FOF #2177 – Big Dipper’s Thick and Juicy Beats

Jun 15, 2015 · 111166 views

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Our guest today began his musical career as a prank, wondering what would happen if a thick and juicy gay bear owned the stage like a bad-ass rapper.

And here he is– the hilarious Big Dipper– the Ursa Major of rap music talking about getting his audience horny, why his lyrics make you laugh as they speak the truth. Represent!

    Comments

  1. Bryce says:

    First and foremost, I am the biggest BIG DIPPER fan. In fact, I was the one who added artwork to his Last.FM page. Side note: Apparently there’s another group called Big Dipper … Anyway, I love Big Dipper and he really is a nice guy. I love his body-positive attitude (let’s face it, we’re not all gym bodies), his crude lyrics and his stage presence. I love how that confidence on stage is juxtaposed with this sort of shyness in real name. Reminds me of how Beyonce said she has to become Sasha Fierce on-stage. DRIP DROP was the first Big Dipper song I heard and I just happened to stumble upon it via YouTube. P.S., Big Dipper … who is the hot leading man in the SKANK video?? Big Dipper is sexy and I hope to one day be in his presence. I want him to sweat on me.

  2. Bryce says:

    The main issue I have with Iggy Azalea is probably the same issue that black woman who wrote that article several months had back that angered so many white gay men. Let me start off by saying that I do not HATE Iggy Azalea. I actually started out being a fan of hers. Fancy was my ish. However, it was actually the Hot 97 interview with rapper Azealia Banks that Big Dipper referenced that really changed my mind about Iggy Azalea. Cultural appropriation is a hot-button issue right now, especially with female hip hop and pop artists. I think that’s what Azealia Banks is getting at. How devastating it must be being a black woman rapping about issues that you, as a black woman in the NYC are facing on a day to day basis, and here comes this white woman all the way from Aussieland who usurps your platform and uses it to seemingly mock your own cultural identity. The twist of the knife comes when you find out that it is a black man who is orchestrating such buffoonery and to make matters even worst mainstream media is eating it up. I’m not saying that Iggy Azalea can’t be a rapper but if she is going to be in the hip-hop industry, she needs to be authentic. As Big Dipper pointed out, why can’t she be a woman from Australia rapping by her life, her circumstances, issues that are surrounding her. It’s cool that she wants to pay homage to the rappers that she grew up listening to, but she’s not acknowledging the heart, the passion and the circumstances behind those Tupac albums. That’s why I do not question Big Dipper’s rap or his persona. I feel like he is being authentic. He is a man who loves hip hop music and culture, who is influenced by hip hop music and culture and pays homage to hip hop music and culture without it becoming something gross and offensive. There is a way to do it! You can appropriate someone’s culture as long as you’re doing two key things. Authenticity is the key, yes. But so is acknowledgement! If you are going to pay an homage to someone’s culture, you need to acknowledge that culture’s struggle AND any sort of privilege you might have by being able to slip into the identity of said culture without really getting your hands dirty. Iggy Azalea gets to rap from a certain culture’s POV without really having to get her hands dirty. She doesn’t have to go home to the neighborhoods of Ferguson or the slums of Chicago or face the rioting in Baltimore. Chances are she’s probably going back to her nice palatial mansion and the next morning she gets to wake up and put on that identity again and make lots of money doing it. That’s all people are wanting: authenticity and acknowledgement. Period. That goes for anyone. Whether you’re an Australian making hip hop music or a white gay men claiming you’re a strong black woman. That’s all fine and dandy that you feel that way, but please, please, PLEASE take time to acknowledge that you as a man and a white person have way more privilege than that black woman does at this moment in time and when you get to slip that identity off the moment you leave the club or come off the stage, she has to go home as that black woman, fall asleep as that black woman and wake up again the next morning as that black woman.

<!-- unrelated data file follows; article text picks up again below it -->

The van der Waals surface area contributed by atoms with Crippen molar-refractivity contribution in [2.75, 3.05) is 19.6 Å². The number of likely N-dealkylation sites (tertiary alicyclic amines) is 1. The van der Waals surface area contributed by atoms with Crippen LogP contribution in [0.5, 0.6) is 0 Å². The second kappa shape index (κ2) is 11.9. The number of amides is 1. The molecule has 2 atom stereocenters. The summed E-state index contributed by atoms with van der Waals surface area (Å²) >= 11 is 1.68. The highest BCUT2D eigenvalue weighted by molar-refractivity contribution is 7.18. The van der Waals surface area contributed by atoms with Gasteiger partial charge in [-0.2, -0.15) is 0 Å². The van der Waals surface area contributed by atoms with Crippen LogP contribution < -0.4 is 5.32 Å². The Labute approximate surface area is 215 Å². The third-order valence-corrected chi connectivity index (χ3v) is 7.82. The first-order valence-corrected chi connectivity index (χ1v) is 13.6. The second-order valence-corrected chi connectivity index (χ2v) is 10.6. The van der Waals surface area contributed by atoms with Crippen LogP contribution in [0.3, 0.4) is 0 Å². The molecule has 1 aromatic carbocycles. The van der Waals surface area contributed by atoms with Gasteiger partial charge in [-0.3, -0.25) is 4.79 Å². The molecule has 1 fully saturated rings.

3. Rogerio says:

    Oh Lawd!

    From the freeloader…. shame shame shame on me!

  4. FANTASTIC SHOW! I have been a fan of Big Dipper for several years now and have one of his t-shirts (from one of the Kickstarter campaigns). His new video “Vibin” is great. He was so relaxed and easy going during most of the interview, until you got him to talk about politics, culture and society! It was amazing hearing how passionate he is about what he does and how knowledgeable he is about hip hop, a global phenomenon and cultural movement that was started by Puerto Ricans and African Americans in NYC but which is now a world-wide cultural form. To have a handsome, large gay bear singing funny, sexy rap songs is great! Thanks for having him on the show!

  5. Daniel says:

    Im a Free Loader 🙁 im sorry… where do i Suck?

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